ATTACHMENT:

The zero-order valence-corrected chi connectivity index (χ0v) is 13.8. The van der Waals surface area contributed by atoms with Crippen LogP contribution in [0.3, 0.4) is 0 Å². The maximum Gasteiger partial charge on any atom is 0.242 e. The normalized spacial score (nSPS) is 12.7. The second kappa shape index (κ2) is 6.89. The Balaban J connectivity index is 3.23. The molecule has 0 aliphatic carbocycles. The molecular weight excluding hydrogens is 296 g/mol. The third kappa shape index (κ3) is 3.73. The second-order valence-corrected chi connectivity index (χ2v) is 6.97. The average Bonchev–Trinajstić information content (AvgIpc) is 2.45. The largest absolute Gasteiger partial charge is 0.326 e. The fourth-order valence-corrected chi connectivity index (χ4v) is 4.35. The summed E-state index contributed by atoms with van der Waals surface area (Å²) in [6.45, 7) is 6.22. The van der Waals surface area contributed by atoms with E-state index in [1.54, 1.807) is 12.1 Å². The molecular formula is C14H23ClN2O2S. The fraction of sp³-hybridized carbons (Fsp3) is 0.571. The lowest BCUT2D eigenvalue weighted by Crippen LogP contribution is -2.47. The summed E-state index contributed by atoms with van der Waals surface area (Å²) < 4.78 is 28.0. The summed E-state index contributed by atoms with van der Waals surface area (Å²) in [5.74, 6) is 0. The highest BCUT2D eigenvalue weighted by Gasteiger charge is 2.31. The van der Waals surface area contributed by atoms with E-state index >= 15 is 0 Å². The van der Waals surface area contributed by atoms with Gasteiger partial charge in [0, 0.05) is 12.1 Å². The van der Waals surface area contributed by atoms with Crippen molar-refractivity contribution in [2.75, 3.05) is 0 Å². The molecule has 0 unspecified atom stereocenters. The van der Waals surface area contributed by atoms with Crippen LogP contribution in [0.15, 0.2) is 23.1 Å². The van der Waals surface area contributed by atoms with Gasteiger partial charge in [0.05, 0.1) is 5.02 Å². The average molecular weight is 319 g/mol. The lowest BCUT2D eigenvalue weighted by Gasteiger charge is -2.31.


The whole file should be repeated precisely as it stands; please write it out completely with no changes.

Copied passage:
The zero-order valence-corrected chi connectivity index (χ0v) is 13.8. The van der Waals surface area contributed by atoms with Crippen LogP contribution in [0.3, 0.4) is 0 Å². The maximum Gasteiger partial charge on any atom is 0.242 e. The normalized spacial score (nSPS) is 12.7. The second kappa shape index (κ2) is 6.89. The Balaban J connectivity index is 3.23. The molecule has 0 aliphatic carbocycles. The molecular weight excluding hydrogens is 296 g/mol. The third kappa shape index (κ3) is 3.73. The second-order valence-corrected chi connectivity index (χ2v) is 6.97. The average Bonchev–Trinajstić information content (AvgIpc) is 2.45. The largest absolute Gasteiger partial charge is 0.326 e. The fourth-order valence-corrected chi connectivity index (χ4v) is 4.35. The summed E-state index contributed by atoms with van der Waals surface area (Å²) in [6.45, 7) is 6.22. The van der Waals surface area contributed by atoms with E-state index in [1.54, 1.807) is 12.1 Å². The molecular formula is C14H23ClN2O2S. The fraction of sp³-hybridized carbons (Fsp3) is 0.571. The lowest BCUT2D eigenvalue weighted by Crippen LogP contribution is -2.47. The summed E-state index contributed by atoms with van der Waals surface area (Å²) < 4.78 is 28.0. The summed E-state index contributed by atoms with van der Waals surface area (Å²) in [5.74, 6) is 0. The highest BCUT2D eigenvalue weighted by Gasteiger charge is 2.31. The van der Waals surface area contributed by atoms with E-state index >= 15 is 0 Å². The van der Waals surface area contributed by atoms with Gasteiger partial charge in [0, 0.05) is 12.1 Å². The van der Waals surface area contributed by atoms with Crippen molar-refractivity contribution in [2.75, 3.05) is 0 Å². The molecule has 0 unspecified atom stereocenters. The van der Waals surface area contributed by atoms with Crippen LogP contribution in [0.15, 0.2) is 23.1 Å². The van der Waals surface area contributed by atoms with Gasteiger partial charge in [0.05, 0.1) is 5.02 Å². The average molecular weight is 319 g/mol. The lowest BCUT2D eigenvalue weighted by Gasteiger charge is -2.31.